Putting the “m” in Commerce

31 01 2011

Fifteen years ago, web developers were busy trying to put the “e” in commerce by creating e-commerce sites. The novelty factor was huge, of course, as were the pockets of consumer resistance. It was all pretty new, and trying to figure out how to take a three-dimensional activity and reduce it to 2D was challenging. Never mind that all social aspects of shopping in those early efforts were painfully absent. But worries about security and privacy trumped those, resulting in an emerging retail platform that was as wobbly as a toddler taking his first steps.

Of course, we all got over those hurdles. Now we’re busy contemplating how to take that same online shopping experience and put it in our hand…as in a mobile device.

But as John Arrow, CEO of Mutual Mobile, explained at the Austin Rocks conference last Saturday, mobile is not just a portable version of a website. It is not a billboard (or brochureware). It is not direct mail. And it is much more than the interactivity levels found online.

It must be tailored to fit the device. Or, as Arrow joked when sharing that his firm developed the iPad app for Google’s Boutiques.com, it’s “m-commerce with style.”

Boutiques.com is a very different type of project for Google. It is what remains of the former Like.com, which Google bought (ha! what else is new?). Boutiques is a personalized shopping experience that allows users to curate content, or use the curated content of others. It brings together many designers and vendors in one place, where users can cobble together their own mall of fashion. Although it is currently only available for US women’s fashion customers, it will soon expand.

What made the Boutique app challenging is that the iPad is vastly different from scrolling and clicking through a traditional website. Tapping, swiping and pinching (or spreading) are the means of navigating, collapsing or expanding content. But the app still had to have the same basic functionality of a standard e-commerce site: consumers had to be able to buy just like before. Safely. Securely. But with style befitting the fashion-forward coolness of the device.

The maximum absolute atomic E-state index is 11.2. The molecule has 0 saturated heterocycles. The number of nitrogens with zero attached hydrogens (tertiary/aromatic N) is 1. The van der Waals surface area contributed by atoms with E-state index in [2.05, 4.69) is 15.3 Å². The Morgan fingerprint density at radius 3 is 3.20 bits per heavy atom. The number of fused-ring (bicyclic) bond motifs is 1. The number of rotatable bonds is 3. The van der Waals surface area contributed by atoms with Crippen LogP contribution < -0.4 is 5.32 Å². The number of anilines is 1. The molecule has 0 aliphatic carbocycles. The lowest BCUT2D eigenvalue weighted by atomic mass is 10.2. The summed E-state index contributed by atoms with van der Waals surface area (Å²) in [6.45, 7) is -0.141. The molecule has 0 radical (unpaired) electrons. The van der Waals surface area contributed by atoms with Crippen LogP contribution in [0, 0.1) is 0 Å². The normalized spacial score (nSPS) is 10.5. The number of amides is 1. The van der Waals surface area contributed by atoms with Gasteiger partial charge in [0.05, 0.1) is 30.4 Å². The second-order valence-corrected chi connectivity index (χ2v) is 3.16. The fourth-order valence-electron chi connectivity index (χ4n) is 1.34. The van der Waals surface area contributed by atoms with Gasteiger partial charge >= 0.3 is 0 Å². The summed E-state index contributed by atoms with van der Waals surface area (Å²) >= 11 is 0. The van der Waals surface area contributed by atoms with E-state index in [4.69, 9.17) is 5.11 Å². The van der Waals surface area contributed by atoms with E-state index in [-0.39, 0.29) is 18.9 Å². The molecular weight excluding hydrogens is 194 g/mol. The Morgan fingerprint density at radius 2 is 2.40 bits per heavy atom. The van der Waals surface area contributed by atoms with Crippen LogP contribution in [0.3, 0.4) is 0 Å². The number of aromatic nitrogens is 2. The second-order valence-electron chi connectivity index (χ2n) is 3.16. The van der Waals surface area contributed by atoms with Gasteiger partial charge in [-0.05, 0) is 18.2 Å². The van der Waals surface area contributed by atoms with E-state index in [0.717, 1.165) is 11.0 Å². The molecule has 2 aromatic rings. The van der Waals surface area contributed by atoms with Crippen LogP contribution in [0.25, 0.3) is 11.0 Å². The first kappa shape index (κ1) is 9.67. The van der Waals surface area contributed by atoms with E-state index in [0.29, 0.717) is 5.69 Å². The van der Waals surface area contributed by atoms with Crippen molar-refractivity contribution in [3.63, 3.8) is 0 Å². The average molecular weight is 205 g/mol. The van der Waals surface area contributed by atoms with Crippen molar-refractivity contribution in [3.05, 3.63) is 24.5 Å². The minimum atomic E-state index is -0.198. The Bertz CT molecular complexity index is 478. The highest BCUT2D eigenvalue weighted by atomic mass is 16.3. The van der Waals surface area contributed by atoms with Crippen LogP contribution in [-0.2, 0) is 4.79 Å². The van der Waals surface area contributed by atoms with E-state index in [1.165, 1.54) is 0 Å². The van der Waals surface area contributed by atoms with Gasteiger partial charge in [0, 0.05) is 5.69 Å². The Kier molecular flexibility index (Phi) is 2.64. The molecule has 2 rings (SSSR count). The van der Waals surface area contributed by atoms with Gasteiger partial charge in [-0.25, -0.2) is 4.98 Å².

This is very different from the point-and-click we have all grown accustomed to when shopping online. Apple has already mastered this with their iBooks Store, utilizing the same finger movements to facilitate opening and closing a book, as well as flipping its pages. As Arrow and Company figured out, the palette for m-commerce is not limited necessarily to the rectangle of the screen. Panels can slide in our out to the side, top or bottom. Layered screens appear atop a tapped object so shoppers can take a closer look. One more tap brings forth a purchasing page from the vendor’s own site. A couple of quick taps and these pop-overs vanish.

Can all of this fit on a much smaller smartphone? Sure, but it won’t be quite the same experience. The consensus is that tablet devices like the iPad are now here for good (even though Apple took a huge beating with its Newton tablet back in the 90s—they were just way too far ahead of their time). Having yet another platform for which commerce must be designed simply means that savvy developers will be in demand for a long time.

Going unanswered in this discussion, though, is why in the world Google would want to be involved in the fashion business. There is no room for a “g” in commerce, right? But there is room for a company to continue to learn more about users, and then tailor ever more advertising that can be targeted with cunning precision.